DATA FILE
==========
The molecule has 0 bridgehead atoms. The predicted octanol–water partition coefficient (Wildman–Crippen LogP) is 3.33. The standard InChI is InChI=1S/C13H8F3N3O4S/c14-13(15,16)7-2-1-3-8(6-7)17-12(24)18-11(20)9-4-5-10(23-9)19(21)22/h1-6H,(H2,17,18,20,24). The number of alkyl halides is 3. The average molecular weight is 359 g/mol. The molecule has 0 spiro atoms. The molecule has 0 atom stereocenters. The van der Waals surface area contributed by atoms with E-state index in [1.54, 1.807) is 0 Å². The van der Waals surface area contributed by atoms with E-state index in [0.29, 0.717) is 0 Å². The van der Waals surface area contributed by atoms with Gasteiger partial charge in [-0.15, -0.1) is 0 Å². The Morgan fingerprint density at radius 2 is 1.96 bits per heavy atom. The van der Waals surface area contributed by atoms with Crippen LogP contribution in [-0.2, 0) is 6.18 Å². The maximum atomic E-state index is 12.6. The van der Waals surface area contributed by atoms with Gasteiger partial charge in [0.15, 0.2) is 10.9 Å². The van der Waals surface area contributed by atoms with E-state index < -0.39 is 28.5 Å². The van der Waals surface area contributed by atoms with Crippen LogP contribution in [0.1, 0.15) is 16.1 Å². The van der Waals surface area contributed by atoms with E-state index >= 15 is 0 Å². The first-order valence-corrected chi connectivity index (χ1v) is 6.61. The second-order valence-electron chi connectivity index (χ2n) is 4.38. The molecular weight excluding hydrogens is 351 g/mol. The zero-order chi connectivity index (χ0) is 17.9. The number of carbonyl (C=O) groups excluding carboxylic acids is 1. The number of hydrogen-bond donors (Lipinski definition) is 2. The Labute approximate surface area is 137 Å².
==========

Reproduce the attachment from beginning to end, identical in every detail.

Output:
The molecule has 0 bridgehead atoms. The predicted octanol–water partition coefficient (Wildman–Crippen LogP) is 3.33. The standard InChI is InChI=1S/C13H8F3N3O4S/c14-13(15,16)7-2-1-3-8(6-7)17-12(24)18-11(20)9-4-5-10(23-9)19(21)22/h1-6H,(H2,17,18,20,24). The number of alkyl halides is 3. The average molecular weight is 359 g/mol. The molecule has 0 spiro atoms. The molecule has 0 atom stereocenters. The van der Waals surface area contributed by atoms with E-state index in [1.54, 1.807) is 0 Å². The van der Waals surface area contributed by atoms with E-state index in [0.29, 0.717) is 0 Å². The van der Waals surface area contributed by atoms with Gasteiger partial charge in [-0.15, -0.1) is 0 Å². The Morgan fingerprint density at radius 2 is 1.96 bits per heavy atom. The van der Waals surface area contributed by atoms with Crippen LogP contribution in [-0.2, 0) is 6.18 Å². The maximum atomic E-state index is 12.6. The van der Waals surface area contributed by atoms with Gasteiger partial charge in [0.15, 0.2) is 10.9 Å². The van der Waals surface area contributed by atoms with E-state index < -0.39 is 28.5 Å². The van der Waals surface area contributed by atoms with Crippen LogP contribution in [0.1, 0.15) is 16.1 Å². The van der Waals surface area contributed by atoms with E-state index >= 15 is 0 Å². The first-order valence-corrected chi connectivity index (χ1v) is 6.61. The second-order valence-electron chi connectivity index (χ2n) is 4.38. The molecular weight excluding hydrogens is 351 g/mol. The zero-order chi connectivity index (χ0) is 17.9. The number of carbonyl (C=O) groups excluding carboxylic acids is 1. The number of hydrogen-bond donors (Lipinski definition) is 2. The Labute approximate surface area is 137 Å².